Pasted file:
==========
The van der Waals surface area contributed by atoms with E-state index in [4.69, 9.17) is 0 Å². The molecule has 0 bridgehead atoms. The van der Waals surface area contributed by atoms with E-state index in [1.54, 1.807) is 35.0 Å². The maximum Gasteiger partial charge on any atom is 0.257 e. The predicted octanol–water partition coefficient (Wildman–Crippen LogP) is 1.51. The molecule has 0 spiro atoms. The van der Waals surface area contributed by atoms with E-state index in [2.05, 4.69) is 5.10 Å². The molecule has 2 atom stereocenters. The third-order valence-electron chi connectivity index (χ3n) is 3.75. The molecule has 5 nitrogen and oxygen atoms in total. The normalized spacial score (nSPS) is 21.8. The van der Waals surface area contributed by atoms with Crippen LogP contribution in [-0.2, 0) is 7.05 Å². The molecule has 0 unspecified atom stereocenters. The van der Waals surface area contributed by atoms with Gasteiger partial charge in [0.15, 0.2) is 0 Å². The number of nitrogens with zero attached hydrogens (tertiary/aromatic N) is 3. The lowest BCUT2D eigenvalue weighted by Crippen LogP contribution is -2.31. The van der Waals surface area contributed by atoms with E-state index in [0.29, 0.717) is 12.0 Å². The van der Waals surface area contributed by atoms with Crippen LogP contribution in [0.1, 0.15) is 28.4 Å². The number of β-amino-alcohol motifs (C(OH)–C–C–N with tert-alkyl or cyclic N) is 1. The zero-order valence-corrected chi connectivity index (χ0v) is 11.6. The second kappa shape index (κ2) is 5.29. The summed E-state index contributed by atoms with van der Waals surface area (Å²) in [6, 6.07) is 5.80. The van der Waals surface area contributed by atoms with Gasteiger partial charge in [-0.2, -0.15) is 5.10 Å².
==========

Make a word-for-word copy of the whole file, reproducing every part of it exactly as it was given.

The van der Waals surface area contributed by atoms with E-state index in [4.69, 9.17) is 0 Å². The molecule has 0 bridgehead atoms. The van der Waals surface area contributed by atoms with E-state index in [1.54, 1.807) is 35.0 Å². The maximum Gasteiger partial charge on any atom is 0.257 e. The predicted octanol–water partition coefficient (Wildman–Crippen LogP) is 1.51. The molecule has 0 spiro atoms. The van der Waals surface area contributed by atoms with E-state index in [2.05, 4.69) is 5.10 Å². The molecule has 2 atom stereocenters. The third-order valence-electron chi connectivity index (χ3n) is 3.75. The molecule has 5 nitrogen and oxygen atoms in total. The normalized spacial score (nSPS) is 21.8. The van der Waals surface area contributed by atoms with Crippen LogP contribution in [-0.2, 0) is 7.05 Å². The molecule has 0 unspecified atom stereocenters. The van der Waals surface area contributed by atoms with Gasteiger partial charge in [0.15, 0.2) is 0 Å². The number of nitrogens with zero attached hydrogens (tertiary/aromatic N) is 3. The lowest BCUT2D eigenvalue weighted by Crippen LogP contribution is -2.31. The van der Waals surface area contributed by atoms with E-state index in [0.29, 0.717) is 12.0 Å². The van der Waals surface area contributed by atoms with Crippen LogP contribution in [0.1, 0.15) is 28.4 Å². The number of β-amino-alcohol motifs (C(OH)–C–C–N with tert-alkyl or cyclic N) is 1. The zero-order valence-corrected chi connectivity index (χ0v) is 11.6. The second kappa shape index (κ2) is 5.29. The summed E-state index contributed by atoms with van der Waals surface area (Å²) in [6, 6.07) is 5.80. The van der Waals surface area contributed by atoms with Gasteiger partial charge in [-0.2, -0.15) is 5.10 Å².